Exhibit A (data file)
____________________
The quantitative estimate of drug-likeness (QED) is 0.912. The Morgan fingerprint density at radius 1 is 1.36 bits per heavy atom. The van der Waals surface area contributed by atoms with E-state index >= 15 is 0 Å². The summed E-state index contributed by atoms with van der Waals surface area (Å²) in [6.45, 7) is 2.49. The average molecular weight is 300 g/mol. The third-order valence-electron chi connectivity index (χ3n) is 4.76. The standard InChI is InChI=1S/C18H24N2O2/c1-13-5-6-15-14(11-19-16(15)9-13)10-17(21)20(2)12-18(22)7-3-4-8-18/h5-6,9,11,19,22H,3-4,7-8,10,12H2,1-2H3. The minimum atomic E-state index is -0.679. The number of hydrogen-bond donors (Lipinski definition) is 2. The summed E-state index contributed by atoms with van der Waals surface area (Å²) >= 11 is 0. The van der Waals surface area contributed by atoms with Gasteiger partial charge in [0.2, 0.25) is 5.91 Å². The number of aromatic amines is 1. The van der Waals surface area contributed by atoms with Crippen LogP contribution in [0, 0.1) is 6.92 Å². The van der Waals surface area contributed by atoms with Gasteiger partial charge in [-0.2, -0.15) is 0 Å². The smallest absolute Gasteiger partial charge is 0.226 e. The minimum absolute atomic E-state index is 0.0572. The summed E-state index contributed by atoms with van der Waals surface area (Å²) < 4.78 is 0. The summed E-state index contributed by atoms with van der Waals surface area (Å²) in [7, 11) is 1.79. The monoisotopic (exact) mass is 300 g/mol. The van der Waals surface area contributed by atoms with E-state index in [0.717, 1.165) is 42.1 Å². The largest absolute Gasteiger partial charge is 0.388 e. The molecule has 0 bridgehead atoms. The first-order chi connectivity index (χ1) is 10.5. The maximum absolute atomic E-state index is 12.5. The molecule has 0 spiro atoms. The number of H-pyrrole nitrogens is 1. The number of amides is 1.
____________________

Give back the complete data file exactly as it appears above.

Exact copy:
The quantitative estimate of drug-likeness (QED) is 0.912. The Morgan fingerprint density at radius 1 is 1.36 bits per heavy atom. The van der Waals surface area contributed by atoms with E-state index >= 15 is 0 Å². The summed E-state index contributed by atoms with van der Waals surface area (Å²) in [6.45, 7) is 2.49. The average molecular weight is 300 g/mol. The third-order valence-electron chi connectivity index (χ3n) is 4.76. The standard InChI is InChI=1S/C18H24N2O2/c1-13-5-6-15-14(11-19-16(15)9-13)10-17(21)20(2)12-18(22)7-3-4-8-18/h5-6,9,11,19,22H,3-4,7-8,10,12H2,1-2H3. The minimum atomic E-state index is -0.679. The number of hydrogen-bond donors (Lipinski definition) is 2. The summed E-state index contributed by atoms with van der Waals surface area (Å²) >= 11 is 0. The van der Waals surface area contributed by atoms with Gasteiger partial charge in [0.2, 0.25) is 5.91 Å². The number of aromatic amines is 1. The van der Waals surface area contributed by atoms with Crippen LogP contribution in [0, 0.1) is 6.92 Å². The van der Waals surface area contributed by atoms with Gasteiger partial charge in [-0.2, -0.15) is 0 Å². The smallest absolute Gasteiger partial charge is 0.226 e. The minimum absolute atomic E-state index is 0.0572. The summed E-state index contributed by atoms with van der Waals surface area (Å²) < 4.78 is 0. The summed E-state index contributed by atoms with van der Waals surface area (Å²) in [7, 11) is 1.79. The monoisotopic (exact) mass is 300 g/mol. The van der Waals surface area contributed by atoms with E-state index in [0.717, 1.165) is 42.1 Å². The largest absolute Gasteiger partial charge is 0.388 e. The molecule has 0 bridgehead atoms. The first-order chi connectivity index (χ1) is 10.5. The maximum absolute atomic E-state index is 12.5. The molecule has 0 spiro atoms. The number of H-pyrrole nitrogens is 1. The number of amides is 1.